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York has existed for over two thousand years.With both Viking and Roman roots, it is a city steeped in tradition, and appears in the history books as a backdrop for major political events across the ages.Surrounded by original stone walls which encircle a delightful array of boutique shops, fine-dining restaurants, and a wealth of historic attractions, it is now a delightful mix of old and new.It is situated at the confluence of the rivers Ouse and Foss in the county of Yorkshire.Nowadays traffic passes under a drawbridge gate into the centre of this small but visually stunning place.York Minster sits at the heart, an awe-inspiring place of worship that attracts people from across the country to visit.York is home to the Shambles, Europe’s best-preserved medieval street, whose fifteenth century buildings lean forward, their roofs almost touching.Mentioned in the Domesday book and full of quirky vintage shops and traditional English cafes selling tea for two, it’s a real walk into the past.During the day, a visit to the Jorvik Viking centre is a must.Built on a genuine excavation site of a Viking village, it recreates the sights, sounds and smells of a Viking settlement underground, using waxwork figures and exhibiting an array of original artifacts.At night, guides dressed as Victorian gentlemen will lead the brave-hearted on ghost tours telling blood-curdling tales of the city’s oldest sights like Clifford’s Tower, originally built by William the Conqueror to subdue rebels in the North.Train enthusiasts can enjoy a free day out at the award-winning National Railway Museum and board original Victorian trains.Before leaving, a slap-up Sunday Roast for the whole family is in order in an authentic British pub to taste Yorkshire puddings where they make them best.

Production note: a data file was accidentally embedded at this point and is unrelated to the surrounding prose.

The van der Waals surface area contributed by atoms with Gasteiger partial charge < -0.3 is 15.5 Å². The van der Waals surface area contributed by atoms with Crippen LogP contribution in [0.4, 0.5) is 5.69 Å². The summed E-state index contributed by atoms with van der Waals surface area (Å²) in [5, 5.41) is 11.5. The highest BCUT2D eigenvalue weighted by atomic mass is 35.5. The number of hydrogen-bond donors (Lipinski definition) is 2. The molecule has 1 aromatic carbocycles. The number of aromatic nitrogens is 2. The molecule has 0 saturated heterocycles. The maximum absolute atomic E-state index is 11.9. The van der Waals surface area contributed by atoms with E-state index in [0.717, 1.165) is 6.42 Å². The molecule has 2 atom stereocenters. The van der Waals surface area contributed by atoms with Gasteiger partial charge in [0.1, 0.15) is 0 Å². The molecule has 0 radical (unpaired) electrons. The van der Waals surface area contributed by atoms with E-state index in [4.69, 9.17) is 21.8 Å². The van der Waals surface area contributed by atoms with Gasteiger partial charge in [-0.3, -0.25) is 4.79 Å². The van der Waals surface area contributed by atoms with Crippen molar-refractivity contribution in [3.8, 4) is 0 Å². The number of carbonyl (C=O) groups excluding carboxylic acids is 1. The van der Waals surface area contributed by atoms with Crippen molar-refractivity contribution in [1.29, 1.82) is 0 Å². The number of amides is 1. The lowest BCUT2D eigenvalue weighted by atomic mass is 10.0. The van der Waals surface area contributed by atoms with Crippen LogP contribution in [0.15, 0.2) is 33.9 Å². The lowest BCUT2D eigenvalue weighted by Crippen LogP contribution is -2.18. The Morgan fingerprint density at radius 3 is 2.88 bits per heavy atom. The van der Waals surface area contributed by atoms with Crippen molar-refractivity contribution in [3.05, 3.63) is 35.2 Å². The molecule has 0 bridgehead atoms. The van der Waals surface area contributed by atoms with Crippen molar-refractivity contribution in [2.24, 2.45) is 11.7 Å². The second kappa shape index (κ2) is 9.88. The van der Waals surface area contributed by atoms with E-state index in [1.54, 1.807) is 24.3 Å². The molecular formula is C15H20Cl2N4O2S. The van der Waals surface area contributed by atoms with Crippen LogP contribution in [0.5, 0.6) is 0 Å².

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York has existed for over two thousand years.With both Viking and Roman roots, it is a city steeped in tradition, and appears in the history books as a backdrop for major political events across the ages.Surrounded by original stone walls which encircle a delightful array of boutique shops, fine-dining restaurants, and a wealth of historic attractions, it is now a delightful mix of old and new.It is situated at the confluence of the rivers Ouse and Foss in the county of Yorkshire.Nowadays traffic passes under a drawbridge gate into the centre of this small but visually stunning place.York Minster sits at the heart, an awe-inspiring place of worship that attracts people from across the country to visit.York is home to the Shambles, Europe’s best-preserved medieval street, whose fifteenth century buildings lean forward, their roofs almost touching.Mentioned in the Domesday book and full of quirky vintage shops and traditional English cafes selling tea for two, it’s a real walk into the past.During the day, a visit to the Jorvik Viking centre is a must.Built on a genuine excavation site of a Viking village, it recreates the sights, sounds and smells of a Viking settlement underground, using waxwork figures and exhibiting an array of original artifacts.At night, guides dressed as Victorian gentlemen will lead the brave-hearted on ghost tours telling blood-curdling tales of the city’s oldest sights like Clifford’s Tower, originally built by William the Conqueror to subdue rebels in the North.Train enthusiasts can enjoy a free day out at the award-winning National Railway Museum and board original Victorian trains.Before leaving, a slap-up Sunday Roast for the whole family is in order in an authentic British pub to taste Yorkshire puddings where they make them best.